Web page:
Fans, family and friends celebrate Jenni Rivera at her memorial service


Jenni Rivera’s fans, friends, and family bid farewell to La Diva de la Banda today from the Gibson Amphitheater in Los Angeles in a memorial service led by her brother, Rev. Pedro Rivera Jr.

The ceremony was not open to the press, only fans with tickets were able to attend, although a livestream was made available by several media outlets. Tickets, which were $1, appear to have sold out within the hour after they were made available on Tuesday. Even fans who didn’t get tickets found a place outside the theater to honor their idol, like Lisseth De Paz, 13, who watched the ceremony from a giant screen and held a Jenni Rivera poster and a white rose. “I love her,” she said. “I grew up listening to her music. My mom introduced me. I’ll always remember who she was and how she turned her stories into songs.”

Xochitl Rosas, 36, also had to watch from the outside. “I liked her trajectory, her life was meaningful to me,” she said. “Her songs gave me strength. She overcame domestic violence. It didn’t hold her back. She pushed forward. That helped me as a single mom to help my children and have them excel at anything.”

Ana Ramos,15, was inside. “Her kids were crying and that made me cry,” she said. “Her son [Johnny, her youngest] is 11 and he doesn’t have a mom. It was sad. But she will always be remembered. She was unforgettable.”

The Rivera family sent an email to members of the press earlier this week describing the ceremony as a “celestial graduation,” and, in lieu of flowers, asked that people donate to the Jenni Rivera Love Foundation, which helps victims of domestic violence.

The two-hour ceremony began with a prayer led by Pedro Jr., and included a mix of moving tributes from Rivera’s children (Chiquis, Jacqui, Jennicka, Michael, and Johnny), her siblings (Pedro Jr., Lupillo, Gustavo, Juan, and Rosie), and her parents Rosa and Pedro, among others. Rivera’s manager Pete Salgado, fighting back tears, described her as ‘a brown superhero.’ Her mother, Rosa, recalled the times Jenni would ask her for strength. “I still hear her tell me ‘You’re so strong, give me some of that strength,'” said Rosa. ‘And I would tell her, ‘You already have it; I gave it to you when you were born.'”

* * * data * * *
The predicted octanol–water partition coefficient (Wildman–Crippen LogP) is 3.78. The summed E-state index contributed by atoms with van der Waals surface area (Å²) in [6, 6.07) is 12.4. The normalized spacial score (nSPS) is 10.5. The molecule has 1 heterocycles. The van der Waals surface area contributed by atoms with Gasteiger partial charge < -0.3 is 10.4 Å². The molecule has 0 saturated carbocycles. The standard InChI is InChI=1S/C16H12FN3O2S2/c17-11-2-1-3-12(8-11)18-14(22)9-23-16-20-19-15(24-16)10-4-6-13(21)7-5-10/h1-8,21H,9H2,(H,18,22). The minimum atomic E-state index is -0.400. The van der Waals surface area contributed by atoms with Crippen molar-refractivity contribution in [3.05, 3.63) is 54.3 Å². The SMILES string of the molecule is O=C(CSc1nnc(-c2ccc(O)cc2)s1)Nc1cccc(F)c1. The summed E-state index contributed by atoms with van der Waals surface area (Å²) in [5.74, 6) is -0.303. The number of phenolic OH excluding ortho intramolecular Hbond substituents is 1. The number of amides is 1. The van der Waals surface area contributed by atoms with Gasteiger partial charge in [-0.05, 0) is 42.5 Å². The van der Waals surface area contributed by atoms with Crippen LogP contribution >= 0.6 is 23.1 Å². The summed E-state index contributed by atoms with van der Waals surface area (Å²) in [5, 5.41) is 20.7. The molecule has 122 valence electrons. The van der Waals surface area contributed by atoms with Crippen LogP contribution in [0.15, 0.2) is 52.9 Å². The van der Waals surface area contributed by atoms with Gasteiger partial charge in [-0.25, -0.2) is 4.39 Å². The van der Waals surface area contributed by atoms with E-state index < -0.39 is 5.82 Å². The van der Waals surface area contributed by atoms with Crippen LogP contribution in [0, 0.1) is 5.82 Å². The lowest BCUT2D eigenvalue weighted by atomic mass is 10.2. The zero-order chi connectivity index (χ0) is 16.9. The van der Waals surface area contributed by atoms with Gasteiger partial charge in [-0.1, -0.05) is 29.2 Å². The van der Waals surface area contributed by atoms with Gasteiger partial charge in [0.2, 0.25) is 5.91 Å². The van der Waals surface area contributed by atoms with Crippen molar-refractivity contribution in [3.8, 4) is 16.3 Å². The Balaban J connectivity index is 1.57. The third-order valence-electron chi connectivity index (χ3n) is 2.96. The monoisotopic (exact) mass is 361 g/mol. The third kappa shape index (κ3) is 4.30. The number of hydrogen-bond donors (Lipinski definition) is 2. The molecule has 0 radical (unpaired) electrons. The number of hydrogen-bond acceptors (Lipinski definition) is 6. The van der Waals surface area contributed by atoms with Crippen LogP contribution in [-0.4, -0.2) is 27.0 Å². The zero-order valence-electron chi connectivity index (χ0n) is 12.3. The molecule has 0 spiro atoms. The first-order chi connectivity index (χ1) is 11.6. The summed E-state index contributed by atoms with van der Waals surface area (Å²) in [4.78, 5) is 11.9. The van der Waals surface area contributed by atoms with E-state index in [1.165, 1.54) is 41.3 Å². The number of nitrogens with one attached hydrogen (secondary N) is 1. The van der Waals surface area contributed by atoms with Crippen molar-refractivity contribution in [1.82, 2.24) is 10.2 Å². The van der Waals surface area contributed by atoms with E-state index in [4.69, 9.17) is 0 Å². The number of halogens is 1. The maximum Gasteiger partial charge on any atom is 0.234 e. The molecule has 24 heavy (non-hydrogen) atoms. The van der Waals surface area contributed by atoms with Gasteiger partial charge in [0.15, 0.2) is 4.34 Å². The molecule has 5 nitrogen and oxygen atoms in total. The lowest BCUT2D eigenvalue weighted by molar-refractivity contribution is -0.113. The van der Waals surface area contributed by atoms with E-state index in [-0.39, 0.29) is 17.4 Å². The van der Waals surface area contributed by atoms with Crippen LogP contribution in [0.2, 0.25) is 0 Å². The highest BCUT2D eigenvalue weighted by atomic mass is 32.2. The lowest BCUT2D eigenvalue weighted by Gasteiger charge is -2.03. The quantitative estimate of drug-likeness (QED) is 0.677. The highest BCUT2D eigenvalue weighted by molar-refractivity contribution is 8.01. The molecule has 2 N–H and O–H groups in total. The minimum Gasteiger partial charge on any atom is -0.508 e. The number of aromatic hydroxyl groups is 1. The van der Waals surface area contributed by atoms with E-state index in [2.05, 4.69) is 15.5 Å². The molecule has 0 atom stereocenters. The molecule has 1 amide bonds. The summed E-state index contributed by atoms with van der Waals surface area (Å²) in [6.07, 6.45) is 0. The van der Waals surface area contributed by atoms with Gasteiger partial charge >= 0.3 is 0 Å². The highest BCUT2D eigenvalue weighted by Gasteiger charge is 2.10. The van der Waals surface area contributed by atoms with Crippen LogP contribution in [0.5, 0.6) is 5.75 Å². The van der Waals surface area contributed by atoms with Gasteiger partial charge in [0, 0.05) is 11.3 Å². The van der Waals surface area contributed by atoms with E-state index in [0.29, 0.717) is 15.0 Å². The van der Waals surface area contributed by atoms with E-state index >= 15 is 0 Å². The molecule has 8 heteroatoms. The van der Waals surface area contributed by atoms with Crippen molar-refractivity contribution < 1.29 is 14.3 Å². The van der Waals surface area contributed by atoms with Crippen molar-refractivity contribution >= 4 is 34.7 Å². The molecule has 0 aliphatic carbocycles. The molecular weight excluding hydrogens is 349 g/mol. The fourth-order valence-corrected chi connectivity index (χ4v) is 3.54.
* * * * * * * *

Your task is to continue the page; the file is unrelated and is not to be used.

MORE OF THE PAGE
Friends Olga Tañon and Ana Gabriel took the stage to honor Rivera by singing “Mirame” and “Paloma Negra,” respectively, backed by La Banda Divina, who played throughout the ceremony. Actress Kate Del Castillo, Rivera’s Filly Brown co-stars Edward James Olmos and Lou Diamond Phillips, Marco Antonio Solis, El Gordo y la Flaca co-host Raul de Molina, were also present in the audience, among all the fans.

Most of Rivera’s family members dressed in white and red, Rivera’s favorite color. A video was played of Rivera at one of her concerts, singing “Mariposa de Barrio.” The video showed Rivera speaking candidly to the audience: “I’ve always used the metaphor of the butterfly for my life,” she said. “My life has not been easy, it has been very hard. I can compare my life to that of a caterpillar… God is so great, he changed my suffering into happiness, he gave me my family, my brothers, my parents, my children, my grandchildren, lots of great friends, and every day I thank him for all the love from my fans. You have lifted me up in every difficult moment of my life, you’ve accepted me just the way I am.”

Radio programmer Pepe Garza of Que Buena 105.5, who broke Jenni Rivera and her brother Lupillo on Southern California radio in the mid-90s, said, “It was her mistakes that made us know she was one of us, and we rooted for her every day. Her fans put her on a pedestal, because they knew that wherever she went, she’d carry the voice of all of them with her. Que viva la diva!”

The banda superstar’s life was cut tragically short at the age of 43 in a plane crash on December 9. She, along with six other passengers, including Rivera’s publicist, her make-up artist, and her lawyer, died. Her remains were identified in Monterrey, Mexico last week by her brothers Lupillo, Juan, and Gustavo, and brought home to Long Beach, Calif., or as she used to joke in Spanish, “Playa Larga.”

The family has informed the media that Rivera’s funeral will be a private event. She will be laid to rest at All Souls Cemetery in her home city of Long Beach.

-With additional reporting by Albert Sabaté

This story was originally published on Fusion (ABC/Univision).

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